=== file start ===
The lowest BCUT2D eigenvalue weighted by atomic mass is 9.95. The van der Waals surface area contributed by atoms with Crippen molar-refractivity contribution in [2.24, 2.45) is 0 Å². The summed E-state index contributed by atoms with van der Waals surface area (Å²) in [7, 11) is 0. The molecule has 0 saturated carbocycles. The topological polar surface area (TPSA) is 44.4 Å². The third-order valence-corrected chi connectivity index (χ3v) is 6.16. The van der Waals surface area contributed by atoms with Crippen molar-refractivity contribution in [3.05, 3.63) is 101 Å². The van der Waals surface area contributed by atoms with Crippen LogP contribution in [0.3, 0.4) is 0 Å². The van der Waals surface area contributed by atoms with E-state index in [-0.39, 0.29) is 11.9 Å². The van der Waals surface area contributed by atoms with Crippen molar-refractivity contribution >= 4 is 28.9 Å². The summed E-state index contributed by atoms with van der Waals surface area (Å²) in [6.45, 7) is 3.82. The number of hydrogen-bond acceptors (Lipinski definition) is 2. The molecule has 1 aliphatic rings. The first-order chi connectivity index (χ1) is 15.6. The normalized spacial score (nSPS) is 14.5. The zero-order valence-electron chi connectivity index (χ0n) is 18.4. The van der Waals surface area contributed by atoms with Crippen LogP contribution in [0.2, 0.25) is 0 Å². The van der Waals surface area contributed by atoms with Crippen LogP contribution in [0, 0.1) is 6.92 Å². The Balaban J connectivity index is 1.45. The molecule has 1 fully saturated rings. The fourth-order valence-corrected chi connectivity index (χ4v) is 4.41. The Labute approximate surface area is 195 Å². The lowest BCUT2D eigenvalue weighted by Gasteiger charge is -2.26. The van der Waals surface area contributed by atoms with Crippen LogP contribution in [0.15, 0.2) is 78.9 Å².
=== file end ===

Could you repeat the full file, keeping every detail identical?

The lowest BCUT2D eigenvalue weighted by atomic mass is 9.95. The van der Waals surface area contributed by atoms with Crippen molar-refractivity contribution in [2.24, 2.45) is 0 Å². The summed E-state index contributed by atoms with van der Waals surface area (Å²) in [7, 11) is 0. The molecule has 0 saturated carbocycles. The topological polar surface area (TPSA) is 44.4 Å². The third-order valence-corrected chi connectivity index (χ3v) is 6.16. The van der Waals surface area contributed by atoms with Crippen molar-refractivity contribution in [3.05, 3.63) is 101 Å². The van der Waals surface area contributed by atoms with Crippen LogP contribution in [0.3, 0.4) is 0 Å². The van der Waals surface area contributed by atoms with E-state index in [-0.39, 0.29) is 11.9 Å². The van der Waals surface area contributed by atoms with Crippen molar-refractivity contribution >= 4 is 28.9 Å². The summed E-state index contributed by atoms with van der Waals surface area (Å²) in [6.45, 7) is 3.82. The number of hydrogen-bond acceptors (Lipinski definition) is 2. The molecule has 1 aliphatic rings. The first-order chi connectivity index (χ1) is 15.6. The normalized spacial score (nSPS) is 14.5. The zero-order valence-electron chi connectivity index (χ0n) is 18.4. The van der Waals surface area contributed by atoms with Crippen LogP contribution in [0.2, 0.25) is 0 Å². The van der Waals surface area contributed by atoms with Crippen LogP contribution in [0, 0.1) is 6.92 Å². The Balaban J connectivity index is 1.45. The molecule has 1 fully saturated rings. The fourth-order valence-corrected chi connectivity index (χ4v) is 4.41. The Labute approximate surface area is 195 Å². The lowest BCUT2D eigenvalue weighted by Gasteiger charge is -2.26. The van der Waals surface area contributed by atoms with Crippen LogP contribution in [0.15, 0.2) is 78.9 Å².